When quizzed about JFLAG’s own public education and advocacy programme concerning the Charter of Rights during his tenure in the post, the Executive Director noted the entity’s funding challenges in developing and executing such a programme. In addition, the Programmes Manager at the Caribbean Vulnerable Communities, Ivan Cruickshank has lamented the complete absence of sustained followership in the Gay Community. However, observers will question why a copy of the Charter of Rights is not placed on the organization’s website or why discussions in its Group Page on Facebook have focused mainly on requesting information regarding Human Rights abuses but no articulation of what those Rights are or what JFLAG intends to do with the information if and when given! Notwithstanding we are still awaiting an email response regarding the organization’s Public Education Programme regarding the Charter of Rights

Under Attack Part I: Unedited notes from the Parliamentary Committe to Review the Charter of Rights


Section 13(2)(j)

Freedom from Discrimination

The right to freedom from discrimination, as formulated in the provision which the

Bill would insert into the Constitution as section 13(2)(j), is as follows:

“The right to freedom from discrimination on the ground of:-

(i) gender;

(ii) race, place of origin, social class,

colour, religion or political opinions;”colour, religion or political opinions;”.

A recommendation was made in a written submission by the Coalition for Community Participation in Governance, which was signed by its chairperson, Mrs. Linette Vassel, that the word “gender” as used in the proposed section 13(2)(j)(i) and in section 24(8) should be replaced by the word “sex”. The submission is attached as Appendix 3. In the Concise Oxford Dictionary the word “gender” is defined as meaning the grammatical classification of nouns and related words, roughly corresponding to the two sexes and sexlessness. It defines the word “sex” as meaning either of the main divisions (male or female) into which things are placed on the basis of their reproductive functions and the fact of belonging to one of these. The Committee agrees with the recommendations that the appropriate word to use in the proposed section 13(2)(j)(i) is “sex” and not “gender”. To ensure, however, that the use of the word sex is not interpreted to include “sexual orientation”, the Committee would wish that an express indication be given in section 13(2)(j) that the word “sex” is there used as meaning male or female.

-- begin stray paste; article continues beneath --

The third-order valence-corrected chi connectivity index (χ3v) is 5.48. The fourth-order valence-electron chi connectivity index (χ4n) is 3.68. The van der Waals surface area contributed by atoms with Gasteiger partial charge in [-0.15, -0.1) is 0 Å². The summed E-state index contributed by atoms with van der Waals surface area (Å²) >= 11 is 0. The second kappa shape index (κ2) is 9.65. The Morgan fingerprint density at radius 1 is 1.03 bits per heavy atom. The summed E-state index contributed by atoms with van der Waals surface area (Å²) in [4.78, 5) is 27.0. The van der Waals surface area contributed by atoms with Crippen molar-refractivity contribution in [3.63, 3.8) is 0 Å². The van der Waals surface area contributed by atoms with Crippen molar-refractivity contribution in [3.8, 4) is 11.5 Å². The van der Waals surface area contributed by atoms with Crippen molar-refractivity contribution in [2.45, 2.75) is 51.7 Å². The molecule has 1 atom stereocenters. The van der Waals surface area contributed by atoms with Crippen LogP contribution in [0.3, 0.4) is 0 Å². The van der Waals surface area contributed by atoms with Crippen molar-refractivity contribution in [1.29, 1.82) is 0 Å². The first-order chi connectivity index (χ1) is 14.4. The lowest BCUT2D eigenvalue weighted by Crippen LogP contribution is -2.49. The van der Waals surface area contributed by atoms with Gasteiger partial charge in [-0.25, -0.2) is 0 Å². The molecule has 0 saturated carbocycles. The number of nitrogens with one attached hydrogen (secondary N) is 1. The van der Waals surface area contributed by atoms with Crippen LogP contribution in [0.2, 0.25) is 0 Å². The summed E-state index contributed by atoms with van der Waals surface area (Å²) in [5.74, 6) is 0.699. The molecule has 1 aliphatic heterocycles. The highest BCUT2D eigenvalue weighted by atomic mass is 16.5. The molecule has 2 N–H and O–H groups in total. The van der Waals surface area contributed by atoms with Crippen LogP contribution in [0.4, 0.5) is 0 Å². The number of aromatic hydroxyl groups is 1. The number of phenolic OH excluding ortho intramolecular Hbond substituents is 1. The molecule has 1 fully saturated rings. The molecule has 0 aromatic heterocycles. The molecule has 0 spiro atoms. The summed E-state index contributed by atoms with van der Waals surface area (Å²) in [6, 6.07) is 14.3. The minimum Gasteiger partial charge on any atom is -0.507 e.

Calls for Brakes to be applied to Charter of Rights


The Houses of Parliament

The Jamaica Forum for Lesbian All-Sexuals and Gays yesterday called on Members of Parliament to not rush the debate on the Charter of Rights through the Assembly. The Group in its press release noted that it “is urging the Jamaican Parliament to make provisions to protect the human rights of all Jamaicans, and provide a framework to reduce discrimination against all persons including Lesbians, Gays, Bisexuals and the Transgendered (LGBT); persons with disabilities and persons affected by particular health conditions such as HIV in the Charter of Fundamental Rights and Freedoms”.